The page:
Welles, Benjamin 1916-2002

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WELLES, Benjamin 1916-2002

PERSONAL: Born 1916, in Japan; died January 3, 2002, in Washington, DC; U.S. citizen; married Cynthia Monteith (deceased); children: Serena Moss, Merida Holman. Education: Harvard University, graduated, 1938.

CAREER: Journalist. New York Times, New York, NY, news clerk, then reporter and journalist, 1938-72; Fletcher School of Law and Diplomacy, Tufts University, journalist-in-residence; principal deputy assistant secretary of defense for public affairs, 1981-83. Military service: U.S. Army, 1942-46, served with Office of Strategic Services; awarded Bronze Star.

MEMBER: Metropolitan Club (Washington, DC).


Spain: The Gentle Anarchy, Praeger (New York, NY), 1996.

Sumner Welles: FDR's Global Strategist: A Biography, St. Martin's Press (New York, NY), 1997.

SIDELIGHTS: Journalist Benjamin Welles was born into a wealthy and influential family. His father, Sumner Welles, was a major foreign-policy advisor to President Franklin D. Roosevelt. At the time of Welles's birth, his father was serving as third secretary of the U.S. embassy in Japan.

Welles did not follow his father into a diplomatic career, but chose journalism after graduating from Harvard University in 1938. He began his career as a news clerk at the New York Times, and worked his way up to become a reporter.

In 1942 Welles joined the U.S. Army and served in North Africa and the Middle East with the Office of Strategic Services during World War II. By the end of the war, he was a major. He was a member of the U.S. forces that liberated Paris on August 25, 1944, and earned a Bronze Star.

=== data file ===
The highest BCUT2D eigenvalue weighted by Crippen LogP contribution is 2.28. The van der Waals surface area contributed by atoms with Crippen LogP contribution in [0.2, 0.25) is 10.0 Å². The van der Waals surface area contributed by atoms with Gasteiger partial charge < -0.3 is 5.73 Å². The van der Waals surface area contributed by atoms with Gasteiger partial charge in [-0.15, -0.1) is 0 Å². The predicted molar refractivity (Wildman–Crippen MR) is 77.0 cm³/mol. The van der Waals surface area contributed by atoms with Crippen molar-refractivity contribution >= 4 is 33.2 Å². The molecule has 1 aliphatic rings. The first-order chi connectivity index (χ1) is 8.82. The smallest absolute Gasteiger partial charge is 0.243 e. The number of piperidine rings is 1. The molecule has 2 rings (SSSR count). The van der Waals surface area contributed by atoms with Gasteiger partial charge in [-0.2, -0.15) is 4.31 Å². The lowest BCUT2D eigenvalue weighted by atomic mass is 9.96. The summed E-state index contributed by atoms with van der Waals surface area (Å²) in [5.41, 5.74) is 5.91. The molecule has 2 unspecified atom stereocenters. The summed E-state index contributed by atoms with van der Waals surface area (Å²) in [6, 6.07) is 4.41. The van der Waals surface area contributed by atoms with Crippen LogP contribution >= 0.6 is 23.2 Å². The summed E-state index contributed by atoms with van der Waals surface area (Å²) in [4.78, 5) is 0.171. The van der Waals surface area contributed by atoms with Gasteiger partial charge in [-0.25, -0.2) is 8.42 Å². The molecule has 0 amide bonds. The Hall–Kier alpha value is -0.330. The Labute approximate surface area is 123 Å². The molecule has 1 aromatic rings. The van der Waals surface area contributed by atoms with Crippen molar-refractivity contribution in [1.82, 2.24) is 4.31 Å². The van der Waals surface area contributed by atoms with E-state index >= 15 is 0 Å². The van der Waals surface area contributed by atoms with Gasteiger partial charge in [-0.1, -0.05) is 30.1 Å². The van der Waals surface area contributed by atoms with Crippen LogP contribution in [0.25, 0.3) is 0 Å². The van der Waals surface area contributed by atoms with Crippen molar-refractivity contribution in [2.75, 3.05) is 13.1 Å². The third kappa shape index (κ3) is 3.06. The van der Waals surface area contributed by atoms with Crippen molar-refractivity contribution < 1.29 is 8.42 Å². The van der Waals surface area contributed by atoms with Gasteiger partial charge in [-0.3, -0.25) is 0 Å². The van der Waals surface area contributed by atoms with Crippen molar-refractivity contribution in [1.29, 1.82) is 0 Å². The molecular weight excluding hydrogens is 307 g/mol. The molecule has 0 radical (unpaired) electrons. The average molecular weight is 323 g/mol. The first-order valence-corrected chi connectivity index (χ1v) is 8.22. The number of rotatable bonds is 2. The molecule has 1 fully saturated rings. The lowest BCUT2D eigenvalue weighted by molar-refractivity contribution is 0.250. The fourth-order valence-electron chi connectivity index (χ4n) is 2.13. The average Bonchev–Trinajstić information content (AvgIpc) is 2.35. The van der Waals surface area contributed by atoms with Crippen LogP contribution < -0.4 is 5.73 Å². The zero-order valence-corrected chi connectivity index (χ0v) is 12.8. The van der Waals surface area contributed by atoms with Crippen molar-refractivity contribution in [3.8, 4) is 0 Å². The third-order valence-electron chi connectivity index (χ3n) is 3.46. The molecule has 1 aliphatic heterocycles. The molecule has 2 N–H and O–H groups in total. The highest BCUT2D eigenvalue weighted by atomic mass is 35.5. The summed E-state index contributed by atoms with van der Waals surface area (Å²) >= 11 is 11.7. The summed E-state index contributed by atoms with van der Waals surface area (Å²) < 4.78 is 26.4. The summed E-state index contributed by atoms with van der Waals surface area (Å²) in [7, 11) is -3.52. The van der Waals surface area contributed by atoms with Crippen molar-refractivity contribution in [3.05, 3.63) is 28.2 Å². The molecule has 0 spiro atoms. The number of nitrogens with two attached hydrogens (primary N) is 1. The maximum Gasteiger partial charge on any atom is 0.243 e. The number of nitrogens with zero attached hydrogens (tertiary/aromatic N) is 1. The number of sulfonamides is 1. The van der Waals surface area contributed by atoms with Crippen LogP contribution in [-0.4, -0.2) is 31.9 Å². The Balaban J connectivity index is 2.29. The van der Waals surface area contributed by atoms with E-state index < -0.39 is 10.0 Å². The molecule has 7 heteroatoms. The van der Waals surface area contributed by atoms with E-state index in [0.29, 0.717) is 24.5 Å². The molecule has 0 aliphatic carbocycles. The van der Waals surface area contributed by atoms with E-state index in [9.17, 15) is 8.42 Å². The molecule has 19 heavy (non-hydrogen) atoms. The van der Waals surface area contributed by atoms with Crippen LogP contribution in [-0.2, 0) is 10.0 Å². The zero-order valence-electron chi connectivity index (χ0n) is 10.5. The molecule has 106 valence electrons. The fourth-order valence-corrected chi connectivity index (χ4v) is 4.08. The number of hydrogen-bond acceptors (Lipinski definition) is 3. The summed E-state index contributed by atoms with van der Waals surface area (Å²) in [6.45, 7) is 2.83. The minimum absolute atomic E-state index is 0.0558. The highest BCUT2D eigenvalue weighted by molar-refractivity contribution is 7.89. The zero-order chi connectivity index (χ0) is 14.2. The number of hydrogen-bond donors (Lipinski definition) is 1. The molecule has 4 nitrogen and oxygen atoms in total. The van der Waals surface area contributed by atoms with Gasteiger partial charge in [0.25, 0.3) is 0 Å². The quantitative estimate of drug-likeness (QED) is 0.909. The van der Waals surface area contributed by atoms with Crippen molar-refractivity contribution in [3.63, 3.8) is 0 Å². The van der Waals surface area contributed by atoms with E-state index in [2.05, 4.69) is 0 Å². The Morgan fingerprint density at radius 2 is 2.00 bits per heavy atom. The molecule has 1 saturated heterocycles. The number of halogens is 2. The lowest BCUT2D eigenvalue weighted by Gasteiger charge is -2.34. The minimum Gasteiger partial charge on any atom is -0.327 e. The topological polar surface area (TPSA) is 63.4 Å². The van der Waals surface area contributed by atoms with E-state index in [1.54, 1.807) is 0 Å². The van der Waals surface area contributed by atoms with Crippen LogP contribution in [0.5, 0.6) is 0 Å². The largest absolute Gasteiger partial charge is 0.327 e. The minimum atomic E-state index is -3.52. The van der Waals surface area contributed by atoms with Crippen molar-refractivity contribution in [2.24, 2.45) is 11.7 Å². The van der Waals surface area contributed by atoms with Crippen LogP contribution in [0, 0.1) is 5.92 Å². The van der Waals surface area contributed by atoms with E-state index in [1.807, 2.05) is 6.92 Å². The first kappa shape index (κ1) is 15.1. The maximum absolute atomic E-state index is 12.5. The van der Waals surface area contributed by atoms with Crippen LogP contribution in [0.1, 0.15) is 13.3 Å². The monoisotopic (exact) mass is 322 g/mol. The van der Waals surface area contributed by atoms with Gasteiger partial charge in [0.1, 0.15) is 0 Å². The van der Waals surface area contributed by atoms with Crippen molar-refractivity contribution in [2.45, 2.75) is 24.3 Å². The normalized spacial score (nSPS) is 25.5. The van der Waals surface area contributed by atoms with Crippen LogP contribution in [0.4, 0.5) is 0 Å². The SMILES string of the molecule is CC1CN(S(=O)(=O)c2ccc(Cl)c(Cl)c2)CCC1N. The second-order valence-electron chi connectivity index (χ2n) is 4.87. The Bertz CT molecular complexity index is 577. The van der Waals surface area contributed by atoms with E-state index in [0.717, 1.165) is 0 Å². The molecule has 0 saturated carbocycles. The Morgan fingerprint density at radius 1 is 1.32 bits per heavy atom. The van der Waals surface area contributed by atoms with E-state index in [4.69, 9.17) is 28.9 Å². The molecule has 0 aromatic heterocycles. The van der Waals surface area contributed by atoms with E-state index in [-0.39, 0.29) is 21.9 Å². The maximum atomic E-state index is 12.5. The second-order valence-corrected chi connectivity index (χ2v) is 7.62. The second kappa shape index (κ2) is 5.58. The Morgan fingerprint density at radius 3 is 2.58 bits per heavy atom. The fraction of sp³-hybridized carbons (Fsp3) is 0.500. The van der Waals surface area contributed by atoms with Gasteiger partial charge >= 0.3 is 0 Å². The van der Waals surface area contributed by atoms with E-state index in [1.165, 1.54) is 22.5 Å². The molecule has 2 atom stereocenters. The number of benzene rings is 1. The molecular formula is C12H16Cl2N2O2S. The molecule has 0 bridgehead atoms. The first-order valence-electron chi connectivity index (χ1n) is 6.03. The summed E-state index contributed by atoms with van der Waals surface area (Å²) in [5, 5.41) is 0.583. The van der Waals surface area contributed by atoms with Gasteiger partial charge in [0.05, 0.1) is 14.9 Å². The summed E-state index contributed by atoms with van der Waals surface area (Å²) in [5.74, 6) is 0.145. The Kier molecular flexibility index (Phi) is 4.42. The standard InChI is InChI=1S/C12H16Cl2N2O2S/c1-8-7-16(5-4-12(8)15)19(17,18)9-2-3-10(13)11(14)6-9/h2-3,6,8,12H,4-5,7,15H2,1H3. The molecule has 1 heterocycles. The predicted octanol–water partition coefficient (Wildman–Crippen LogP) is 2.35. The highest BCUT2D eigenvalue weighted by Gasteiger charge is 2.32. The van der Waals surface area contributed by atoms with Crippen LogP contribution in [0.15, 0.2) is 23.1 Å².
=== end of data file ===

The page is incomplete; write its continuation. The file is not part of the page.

Welles returned to work for the New York Times in 1946 and worked as a foreign correspondent for the next seventeen years, traveling to China, London, and Madrid, as well as Hungary and Algeria. According to another correspondent, Paul Hofmann, Welles loved the excitement, danger, and cloak-and-dagger atmosphere of some of his assignments. Hofmann told Celestine Bohlen in the New York Times, "He loved having secret rendezvous with disguised army officers. He just lapped it up."

In the late 1950s and early 1960s, Welles was in Spain, and often wrote about the power of Spanish dictator Franco. He went to Washington, D.C. in 1963 to cover national security, and remained there until his retirement in 1972.

After retiring from the New York Times, Welles worked as a journalist-in-residence at the Fletcher School of Law and Diplomacy at Tufts University. From 1981 to 1983, he served as principal deputy assistant secretary of defense for public affairs. In January of 2002, he died of cancer in Washington, D.C.

Welles's book, Sumner Welles: FDR's Global Strategist: A Biography, surveys his father's influential life and career. Drawing on the senior Welles's voluminous collection of papers, interviews with people who knew his father, archives, and other sources, Welles presents a detailed and intimate look at his father. Sumner Welles's illustrious career came to an end in 1943 when he was implicated in a sexual scandal and President Roosevelt asked him to step down. In the New York Times, Gaddis Smith praised the book as "a candid, sympathetic portrait of a great and tragic figure." In Presidential Studies Quarterly, William C. Spragens noted "The diplomat's son has done a remarkable job of seeking to present a balanced picture of his father's service." Helen Delpar wrote in Latin American Research Review that the book presents "a detailed and sympathetic portrait," and that this volume "should stand as the definitive biography [of Sumner Welles] for a long time."



Latin American Research Review, summer, 2000, Helen Delpar, review of Sumner Welles: FDR's Global Strategist: A Biography, p. 155.

Library Journal, December, 1997, Robert F. Nardini, review of Sumner Welles, p. 116.

National Interest, summer, 1998, Mark Falcoff, review of Sumner Welles, p. 100.

New York Times, January 25, 1998, Gaddis Smith, review of Sumner Welles, p. 13.

Presidential Studies Quarterly, March, 2002, William C. Spragens, review of Sumner Welles, p. 213.

Publishers Weekly, October 27, 1997, review of Sumner Welles, p. 57.



New York Times, January 4, 2002, Celestine Bohlen, p. A22.

Washington Post, January 3, 2002, p. B6.*